My first few years as a teacher, I really felt uncomfortable about MLK Day and Black History Month in February. Not because I didn’t want to cover the more complicated parts of our past as a country, but because I didn’t feel equipped to adequately field all the questions I knew would inevitably arise. I didn’t want to just talk about civil rights in a cursory way, but I also didn’t want to inadvertently be insensitive.

I also didn’t want my majority-minority Hispanic-American population to feel that I favored studying one branch of injustice over another. We studied Martin’s Big Words (more on this below), but I’ll admit I didn’t really know how to bite off much more than that.

Thank you, Katherine Schlick Noe. Back at Seattle U, she taught us about the power of using themed literature units in addressing a larger issue. You can find a ton of sample units here, and specifically, a unit on Standing Up For What You Believe can be downloaded here. Thank you also, to Mr. Chan, who models personal awareness to racial and ethnic issues — really, human issues — on a daily basis, just as a part of who he is as a person.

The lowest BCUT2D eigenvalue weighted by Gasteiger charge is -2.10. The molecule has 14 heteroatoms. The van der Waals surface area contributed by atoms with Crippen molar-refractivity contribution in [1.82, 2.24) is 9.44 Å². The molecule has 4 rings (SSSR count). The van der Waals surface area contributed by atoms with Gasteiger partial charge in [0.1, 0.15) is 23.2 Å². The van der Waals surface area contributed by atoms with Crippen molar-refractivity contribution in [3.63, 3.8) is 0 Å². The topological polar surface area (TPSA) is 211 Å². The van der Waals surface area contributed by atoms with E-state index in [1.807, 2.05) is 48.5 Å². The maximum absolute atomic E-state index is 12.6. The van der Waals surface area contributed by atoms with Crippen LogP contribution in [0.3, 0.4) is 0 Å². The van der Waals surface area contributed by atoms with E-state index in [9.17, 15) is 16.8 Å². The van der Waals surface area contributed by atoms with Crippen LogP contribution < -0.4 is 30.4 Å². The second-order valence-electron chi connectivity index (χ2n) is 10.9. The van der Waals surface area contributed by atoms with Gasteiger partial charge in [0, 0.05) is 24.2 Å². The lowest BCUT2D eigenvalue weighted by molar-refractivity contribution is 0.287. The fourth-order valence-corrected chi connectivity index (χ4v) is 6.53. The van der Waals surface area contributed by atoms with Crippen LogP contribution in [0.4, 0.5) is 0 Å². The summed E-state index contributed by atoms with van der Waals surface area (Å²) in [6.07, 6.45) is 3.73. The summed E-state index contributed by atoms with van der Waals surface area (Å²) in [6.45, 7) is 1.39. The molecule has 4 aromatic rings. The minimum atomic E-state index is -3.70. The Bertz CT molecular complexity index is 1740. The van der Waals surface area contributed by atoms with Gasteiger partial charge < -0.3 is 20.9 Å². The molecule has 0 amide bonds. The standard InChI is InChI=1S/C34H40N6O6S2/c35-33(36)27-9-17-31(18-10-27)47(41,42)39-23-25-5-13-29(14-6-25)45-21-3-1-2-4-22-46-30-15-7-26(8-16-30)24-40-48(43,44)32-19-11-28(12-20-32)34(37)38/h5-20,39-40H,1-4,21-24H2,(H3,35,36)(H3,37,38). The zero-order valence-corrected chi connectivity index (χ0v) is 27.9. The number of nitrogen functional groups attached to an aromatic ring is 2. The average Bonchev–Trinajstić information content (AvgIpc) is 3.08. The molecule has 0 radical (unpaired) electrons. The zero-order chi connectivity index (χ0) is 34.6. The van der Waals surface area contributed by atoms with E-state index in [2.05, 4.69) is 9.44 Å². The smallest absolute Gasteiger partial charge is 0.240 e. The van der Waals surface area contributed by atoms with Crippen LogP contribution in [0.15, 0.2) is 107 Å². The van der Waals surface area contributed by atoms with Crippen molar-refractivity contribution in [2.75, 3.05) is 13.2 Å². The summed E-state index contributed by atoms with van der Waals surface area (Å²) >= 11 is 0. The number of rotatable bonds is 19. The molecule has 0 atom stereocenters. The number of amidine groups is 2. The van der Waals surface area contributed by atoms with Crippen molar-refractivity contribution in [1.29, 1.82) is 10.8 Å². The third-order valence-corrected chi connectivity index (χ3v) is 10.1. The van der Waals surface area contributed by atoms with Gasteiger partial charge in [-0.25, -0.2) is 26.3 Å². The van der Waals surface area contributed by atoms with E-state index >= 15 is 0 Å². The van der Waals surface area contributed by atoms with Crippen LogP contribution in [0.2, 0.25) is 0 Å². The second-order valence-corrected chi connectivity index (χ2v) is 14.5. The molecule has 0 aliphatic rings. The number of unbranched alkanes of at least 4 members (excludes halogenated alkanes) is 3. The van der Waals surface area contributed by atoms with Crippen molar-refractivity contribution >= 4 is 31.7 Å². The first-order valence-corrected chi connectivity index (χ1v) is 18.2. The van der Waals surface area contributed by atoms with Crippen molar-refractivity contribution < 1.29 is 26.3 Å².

This January, when we returned from winter break, I announced that our theme of the month was going to be “Standing Up for What You Believe In.” We opened the unit by reading Fledgling by Robert Blake. It’s a pretty basic book, but it got us thinking about perseverance. Plus, it was nice for me to start off with an animal book rather than to jump straight into issues of race and class and everything, given the reservations I mentioned above.

Earlier this year, we read Ellie McDoodle, New Kid in School. There are huge messages of nonviolent protest in the book, and students brought up the idea that you can stand up for what you believe in whether it’s a smaller problem (long lunch lines) or a huge problem (institutionalized racism). The book also introduced our students to King and Gandhi.